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Hungary mulls plans to upgrade diplomatic ties with Syria

Hungarian plans to upgrade diplomatic relations with Syria will anger influential EU members who have sought to keep their distance from the Damascus regime, according to a report by ft.com, the Financial Times online news site.

Syrian President Bashar al-Assad (photo: Harold Escalona / Shutterstock.com)

Budapest has for months been working on a proposal to send a chargé d’affaires back to Syria, according to diplomats in Brussels and Beirut, which would be a precursor to eventually reopening its closed embassy.

While a few European capitals have kept up diplomatic ties during the seven-year conflict, this would be the first time an EU member state has moved towards reopening a shuttered embassy in Syria.

Many EU members strongly oppose normalizing relations with Bashar al-Assad’s authoritarian regime. One European diplomat in Beirut called Hungary’s proposed move “very annoying,” ft.com reported.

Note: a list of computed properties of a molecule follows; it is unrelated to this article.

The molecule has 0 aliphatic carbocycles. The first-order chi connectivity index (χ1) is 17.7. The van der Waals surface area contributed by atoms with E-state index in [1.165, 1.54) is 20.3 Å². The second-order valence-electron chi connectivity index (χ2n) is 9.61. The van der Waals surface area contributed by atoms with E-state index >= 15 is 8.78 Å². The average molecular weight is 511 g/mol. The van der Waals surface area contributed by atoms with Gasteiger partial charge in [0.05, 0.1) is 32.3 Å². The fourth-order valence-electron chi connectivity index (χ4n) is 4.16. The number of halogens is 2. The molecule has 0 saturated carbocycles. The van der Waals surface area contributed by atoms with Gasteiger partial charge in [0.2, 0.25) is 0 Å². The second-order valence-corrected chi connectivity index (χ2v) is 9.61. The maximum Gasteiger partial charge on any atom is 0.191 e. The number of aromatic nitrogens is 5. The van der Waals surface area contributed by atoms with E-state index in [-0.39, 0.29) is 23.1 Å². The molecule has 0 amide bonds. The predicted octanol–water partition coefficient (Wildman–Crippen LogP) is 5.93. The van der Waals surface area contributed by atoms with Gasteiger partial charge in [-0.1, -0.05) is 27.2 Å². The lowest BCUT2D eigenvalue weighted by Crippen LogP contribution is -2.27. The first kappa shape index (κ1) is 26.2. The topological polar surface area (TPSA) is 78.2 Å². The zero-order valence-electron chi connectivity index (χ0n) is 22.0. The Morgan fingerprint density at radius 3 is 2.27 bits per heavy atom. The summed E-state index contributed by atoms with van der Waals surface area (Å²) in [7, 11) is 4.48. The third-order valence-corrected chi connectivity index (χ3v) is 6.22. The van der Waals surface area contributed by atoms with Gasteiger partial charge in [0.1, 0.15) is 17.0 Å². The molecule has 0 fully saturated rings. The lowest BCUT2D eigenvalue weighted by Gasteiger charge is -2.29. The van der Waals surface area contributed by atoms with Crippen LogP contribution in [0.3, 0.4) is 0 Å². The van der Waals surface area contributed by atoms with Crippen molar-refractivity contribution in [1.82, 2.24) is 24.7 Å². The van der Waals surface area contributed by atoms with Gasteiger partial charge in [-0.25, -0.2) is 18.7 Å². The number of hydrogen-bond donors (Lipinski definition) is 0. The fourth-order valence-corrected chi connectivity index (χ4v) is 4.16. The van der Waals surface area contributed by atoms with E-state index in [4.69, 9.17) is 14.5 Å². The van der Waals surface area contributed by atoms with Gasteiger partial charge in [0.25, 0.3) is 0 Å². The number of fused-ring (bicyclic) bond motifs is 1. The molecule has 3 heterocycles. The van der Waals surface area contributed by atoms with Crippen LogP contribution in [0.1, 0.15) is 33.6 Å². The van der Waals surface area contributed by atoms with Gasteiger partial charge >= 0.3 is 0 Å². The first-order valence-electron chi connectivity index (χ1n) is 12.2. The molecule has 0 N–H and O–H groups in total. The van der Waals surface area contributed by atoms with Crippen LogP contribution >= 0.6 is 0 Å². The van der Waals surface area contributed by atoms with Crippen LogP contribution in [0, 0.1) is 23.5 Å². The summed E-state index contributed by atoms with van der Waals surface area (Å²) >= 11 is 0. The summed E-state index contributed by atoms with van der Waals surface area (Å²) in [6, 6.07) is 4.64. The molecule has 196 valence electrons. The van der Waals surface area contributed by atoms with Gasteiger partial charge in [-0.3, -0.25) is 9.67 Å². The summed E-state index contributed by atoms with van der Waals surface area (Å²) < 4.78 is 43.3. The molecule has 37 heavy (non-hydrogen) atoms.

Cited in a report on the BBC website bbc.com, Julien Barnes-Dacey, director of the Middle East program at the European Council on Foreign Relations, a pan-European think tank with offices in seven European capitals, said that “in and of itself the Hungarian shift will not do much, but it points to the risk of a broader European unravelling which could undermine their ability to play any meaningful role going forward.” There would, he added, “be a particular question over the future of EU sanctions against Syria.”

“Hungaryʼs plans seem motivated in part by Prime Minister Viktor Orbánʼs populist approach; he has sought to portray himself as a defender of Christianity and Hungaryʼs main aid activities are directed towards Syriaʼs Christian community,” bbc.com observed.